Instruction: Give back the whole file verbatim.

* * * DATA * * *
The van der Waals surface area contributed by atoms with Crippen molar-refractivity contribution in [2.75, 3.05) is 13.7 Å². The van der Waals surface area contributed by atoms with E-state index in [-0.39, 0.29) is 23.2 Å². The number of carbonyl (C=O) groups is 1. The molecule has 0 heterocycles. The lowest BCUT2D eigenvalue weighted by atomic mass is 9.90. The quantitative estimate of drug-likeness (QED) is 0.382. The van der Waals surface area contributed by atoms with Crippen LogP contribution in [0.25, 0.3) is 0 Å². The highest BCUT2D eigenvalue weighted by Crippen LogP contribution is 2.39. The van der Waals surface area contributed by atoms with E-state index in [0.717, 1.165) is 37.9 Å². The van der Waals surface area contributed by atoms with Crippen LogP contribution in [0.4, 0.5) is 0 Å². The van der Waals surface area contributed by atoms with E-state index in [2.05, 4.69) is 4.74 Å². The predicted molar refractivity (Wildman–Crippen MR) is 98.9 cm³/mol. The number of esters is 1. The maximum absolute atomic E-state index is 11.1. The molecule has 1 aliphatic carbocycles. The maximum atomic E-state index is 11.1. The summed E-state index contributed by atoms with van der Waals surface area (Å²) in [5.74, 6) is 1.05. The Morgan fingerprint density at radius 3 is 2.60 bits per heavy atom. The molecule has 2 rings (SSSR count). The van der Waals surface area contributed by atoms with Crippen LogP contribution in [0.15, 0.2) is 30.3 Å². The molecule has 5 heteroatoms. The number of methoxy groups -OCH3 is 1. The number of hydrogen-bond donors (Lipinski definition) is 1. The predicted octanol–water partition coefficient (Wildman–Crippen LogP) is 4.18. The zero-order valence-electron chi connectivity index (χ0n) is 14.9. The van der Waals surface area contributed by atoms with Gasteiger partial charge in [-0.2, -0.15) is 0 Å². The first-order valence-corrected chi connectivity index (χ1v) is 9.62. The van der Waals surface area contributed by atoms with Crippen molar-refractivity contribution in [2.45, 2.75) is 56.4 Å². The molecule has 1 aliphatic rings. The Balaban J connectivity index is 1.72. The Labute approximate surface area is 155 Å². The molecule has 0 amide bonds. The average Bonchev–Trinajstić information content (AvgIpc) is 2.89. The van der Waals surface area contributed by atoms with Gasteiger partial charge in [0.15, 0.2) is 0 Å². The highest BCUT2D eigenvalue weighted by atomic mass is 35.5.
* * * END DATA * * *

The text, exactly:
The van der Waals surface area contributed by atoms with Crippen molar-refractivity contribution in [2.75, 3.05) is 13.7 Å². The van der Waals surface area contributed by atoms with E-state index in [-0.39, 0.29) is 23.2 Å². The number of carbonyl (C=O) groups is 1. The molecule has 0 heterocycles. The lowest BCUT2D eigenvalue weighted by atomic mass is 9.90. The quantitative estimate of drug-likeness (QED) is 0.382. The van der Waals surface area contributed by atoms with Crippen LogP contribution in [0.25, 0.3) is 0 Å². The highest BCUT2D eigenvalue weighted by Crippen LogP contribution is 2.39. The van der Waals surface area contributed by atoms with E-state index in [0.717, 1.165) is 37.9 Å². The van der Waals surface area contributed by atoms with Crippen LogP contribution in [0.4, 0.5) is 0 Å². The van der Waals surface area contributed by atoms with E-state index in [2.05, 4.69) is 4.74 Å². The predicted molar refractivity (Wildman–Crippen MR) is 98.9 cm³/mol. The number of esters is 1. The maximum absolute atomic E-state index is 11.1. The molecule has 1 aliphatic carbocycles. The maximum atomic E-state index is 11.1. The summed E-state index contributed by atoms with van der Waals surface area (Å²) in [5.74, 6) is 1.05. The Morgan fingerprint density at radius 3 is 2.60 bits per heavy atom. The molecule has 2 rings (SSSR count). The van der Waals surface area contributed by atoms with Crippen LogP contribution in [0.15, 0.2) is 30.3 Å². The molecule has 5 heteroatoms. The number of methoxy groups -OCH3 is 1. The number of hydrogen-bond donors (Lipinski definition) is 1. The predicted octanol–water partition coefficient (Wildman–Crippen LogP) is 4.18. The zero-order valence-electron chi connectivity index (χ0n) is 14.9. The van der Waals surface area contributed by atoms with Gasteiger partial charge in [-0.2, -0.15) is 0 Å². The first-order valence-corrected chi connectivity index (χ1v) is 9.62. The van der Waals surface area contributed by atoms with Crippen molar-refractivity contribution in [2.45, 2.75) is 56.4 Å². The molecule has 1 aliphatic rings. The Balaban J connectivity index is 1.72. The Labute approximate surface area is 155 Å². The molecule has 0 amide bonds. The average Bonchev–Trinajstić information content (AvgIpc) is 2.89. The van der Waals surface area contributed by atoms with Gasteiger partial charge in [0.15, 0.2) is 0 Å². The highest BCUT2D eigenvalue weighted by atomic mass is 35.5.